Syrian leader Bashar al-Assad has been handed an opportunity by the United States' victory in Iraq that will decide his place in history. Bashar can follow his father, Hafiz al-Assad, into the pantheon of ruthless tyrants who have killed thousands of their own people and threatened the peace and stability of the Arab world. Or he can decide to cooperate with the United States, turning over fleeing Iraqi officials, eliminating Syria's chemical weapons, and closing down terrorist training camps in Syria and Syrian-controlled Lebanon.
If Assad is smart, he'll learn from Saddam Hussein's mistakes and avoid the wrath of the United States military.
This week, Secretary of Defense Donald Rumsfeld accused Syria of conducting chemical weapons tests over the last 12 to 15 months, allowing Syrians and others to cross into Iraq during the fighting there, and offering monetary rewards for anyone who killed American soldiers. White House Press Secretary Ari Fleischer has repeatedly called Syria a "rogue nation" over the last several days, and even Secretary of State Colin Powell has signaled that the United States' patience with Syria is at an end. Powell warned that the United States is exploring both economic and diplomatic sanctions against Syria if the government there doesn't start cooperating.
The 30-year rule of Hafiz al-Assad was marked by horrific repression of the Syrian people and the export of terror to neighboring countries, most notably Israel and Lebanon. Syria and Syrian-controlled Lebanon -- which Syria has occupied, at least partially, since 1976 -- is home to several of the world's most notorious terrorist organizations, including Hezbollah, HAMAS, the Popular Front for the Liberation of Palestine, the Popular Front for the Liberation of Palestine General Command and Palestine Islamic Jihad. These groups have been responsible for thousands of deaths among innocent civilians, including Americans.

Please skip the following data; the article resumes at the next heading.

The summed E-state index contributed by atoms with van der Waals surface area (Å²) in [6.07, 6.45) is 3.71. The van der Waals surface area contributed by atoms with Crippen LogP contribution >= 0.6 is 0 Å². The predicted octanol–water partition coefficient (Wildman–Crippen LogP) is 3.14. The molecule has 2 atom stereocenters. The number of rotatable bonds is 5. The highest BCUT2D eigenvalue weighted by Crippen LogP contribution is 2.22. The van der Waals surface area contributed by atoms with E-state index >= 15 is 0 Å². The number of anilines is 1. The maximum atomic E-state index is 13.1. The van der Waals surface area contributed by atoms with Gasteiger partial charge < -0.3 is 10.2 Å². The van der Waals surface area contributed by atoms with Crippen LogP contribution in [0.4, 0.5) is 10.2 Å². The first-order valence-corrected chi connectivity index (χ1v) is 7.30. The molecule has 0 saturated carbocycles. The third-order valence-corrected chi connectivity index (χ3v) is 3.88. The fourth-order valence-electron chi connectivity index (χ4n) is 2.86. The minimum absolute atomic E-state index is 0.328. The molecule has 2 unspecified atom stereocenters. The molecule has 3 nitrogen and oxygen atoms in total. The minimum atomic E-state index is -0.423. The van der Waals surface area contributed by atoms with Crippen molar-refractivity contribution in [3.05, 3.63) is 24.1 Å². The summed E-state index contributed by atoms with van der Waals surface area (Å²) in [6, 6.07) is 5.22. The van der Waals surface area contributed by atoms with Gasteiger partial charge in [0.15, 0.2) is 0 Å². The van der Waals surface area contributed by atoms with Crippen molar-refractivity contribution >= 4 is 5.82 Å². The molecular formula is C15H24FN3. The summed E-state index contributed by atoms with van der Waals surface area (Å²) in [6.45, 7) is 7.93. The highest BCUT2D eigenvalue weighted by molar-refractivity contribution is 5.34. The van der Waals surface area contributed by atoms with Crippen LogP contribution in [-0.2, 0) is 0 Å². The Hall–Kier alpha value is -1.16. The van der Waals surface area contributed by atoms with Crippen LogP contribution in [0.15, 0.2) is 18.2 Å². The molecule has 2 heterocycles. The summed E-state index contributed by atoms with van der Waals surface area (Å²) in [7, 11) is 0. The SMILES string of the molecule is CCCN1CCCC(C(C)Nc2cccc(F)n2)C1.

When Bashar al-Assad assumed the presidency upon his father's death three years ago, there were high hopes in some circles that he would lead Syria along a new path. The 37-year-old Bashar is a British-trained ophthalmologist, not a military man like Hafiz, so optimists at the U.S. state department and elsewhere believed he might rule Syria with less of an iron fist. But those hopes have all but vanished of late as the weak-chinned Bashar, who may not look much like his father, shows every sign that he emulates him in other ways.
Linda Chavez is chairman of the Center for Equal Opportunity and author of Betrayal: How Union Bosses Shake Down Their Members and Corrupt American Politics .
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